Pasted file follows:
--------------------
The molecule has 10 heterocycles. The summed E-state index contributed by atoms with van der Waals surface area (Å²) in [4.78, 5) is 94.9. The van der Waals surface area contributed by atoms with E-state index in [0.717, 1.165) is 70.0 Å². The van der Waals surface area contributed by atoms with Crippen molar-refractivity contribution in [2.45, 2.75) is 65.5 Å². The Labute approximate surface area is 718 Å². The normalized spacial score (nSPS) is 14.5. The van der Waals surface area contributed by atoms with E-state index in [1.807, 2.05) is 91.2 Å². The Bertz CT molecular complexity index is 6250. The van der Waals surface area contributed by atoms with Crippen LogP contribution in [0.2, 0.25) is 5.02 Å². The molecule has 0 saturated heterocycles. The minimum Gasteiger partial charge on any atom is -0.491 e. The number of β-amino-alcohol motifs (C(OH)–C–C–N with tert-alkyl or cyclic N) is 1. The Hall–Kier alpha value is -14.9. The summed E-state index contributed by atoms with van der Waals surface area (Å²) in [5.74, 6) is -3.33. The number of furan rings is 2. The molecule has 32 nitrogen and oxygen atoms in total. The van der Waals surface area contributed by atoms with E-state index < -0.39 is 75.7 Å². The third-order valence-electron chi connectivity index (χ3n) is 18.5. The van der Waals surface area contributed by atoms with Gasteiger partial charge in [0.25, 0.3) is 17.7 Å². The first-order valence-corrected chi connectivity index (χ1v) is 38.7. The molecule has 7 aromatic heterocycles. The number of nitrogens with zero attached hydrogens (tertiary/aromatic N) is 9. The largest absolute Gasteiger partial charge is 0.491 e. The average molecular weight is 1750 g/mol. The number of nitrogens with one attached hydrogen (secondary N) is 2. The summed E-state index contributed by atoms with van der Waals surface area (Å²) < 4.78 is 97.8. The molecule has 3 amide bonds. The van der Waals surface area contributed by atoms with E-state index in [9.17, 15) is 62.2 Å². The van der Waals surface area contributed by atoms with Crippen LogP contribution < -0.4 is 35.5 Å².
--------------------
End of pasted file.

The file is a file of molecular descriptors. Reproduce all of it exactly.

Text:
The molecule has 10 heterocycles. The summed E-state index contributed by atoms with van der Waals surface area (Å²) in [4.78, 5) is 94.9. The van der Waals surface area contributed by atoms with E-state index in [0.717, 1.165) is 70.0 Å². The van der Waals surface area contributed by atoms with Crippen molar-refractivity contribution in [2.45, 2.75) is 65.5 Å². The Labute approximate surface area is 718 Å². The normalized spacial score (nSPS) is 14.5. The van der Waals surface area contributed by atoms with E-state index in [1.807, 2.05) is 91.2 Å². The Bertz CT molecular complexity index is 6250. The van der Waals surface area contributed by atoms with Crippen LogP contribution in [0.2, 0.25) is 5.02 Å². The molecule has 0 saturated heterocycles. The minimum Gasteiger partial charge on any atom is -0.491 e. The number of β-amino-alcohol motifs (C(OH)–C–C–N with tert-alkyl or cyclic N) is 1. The Hall–Kier alpha value is -14.9. The summed E-state index contributed by atoms with van der Waals surface area (Å²) in [5.74, 6) is -3.33. The number of furan rings is 2. The molecule has 32 nitrogen and oxygen atoms in total. The van der Waals surface area contributed by atoms with E-state index < -0.39 is 75.7 Å². The third-order valence-electron chi connectivity index (χ3n) is 18.5. The van der Waals surface area contributed by atoms with Gasteiger partial charge in [0.25, 0.3) is 17.7 Å². The first-order valence-corrected chi connectivity index (χ1v) is 38.7. The molecule has 7 aromatic heterocycles. The number of nitrogens with zero attached hydrogens (tertiary/aromatic N) is 9. The largest absolute Gasteiger partial charge is 0.491 e. The average molecular weight is 1750 g/mol. The number of nitrogens with one attached hydrogen (secondary N) is 2. The summed E-state index contributed by atoms with van der Waals surface area (Å²) < 4.78 is 97.8. The molecule has 3 amide bonds. The van der Waals surface area contributed by atoms with E-state index in [9.17, 15) is 62.2 Å². The van der Waals surface area contributed by atoms with Crippen LogP contribution < -0.4 is 35.5 Å².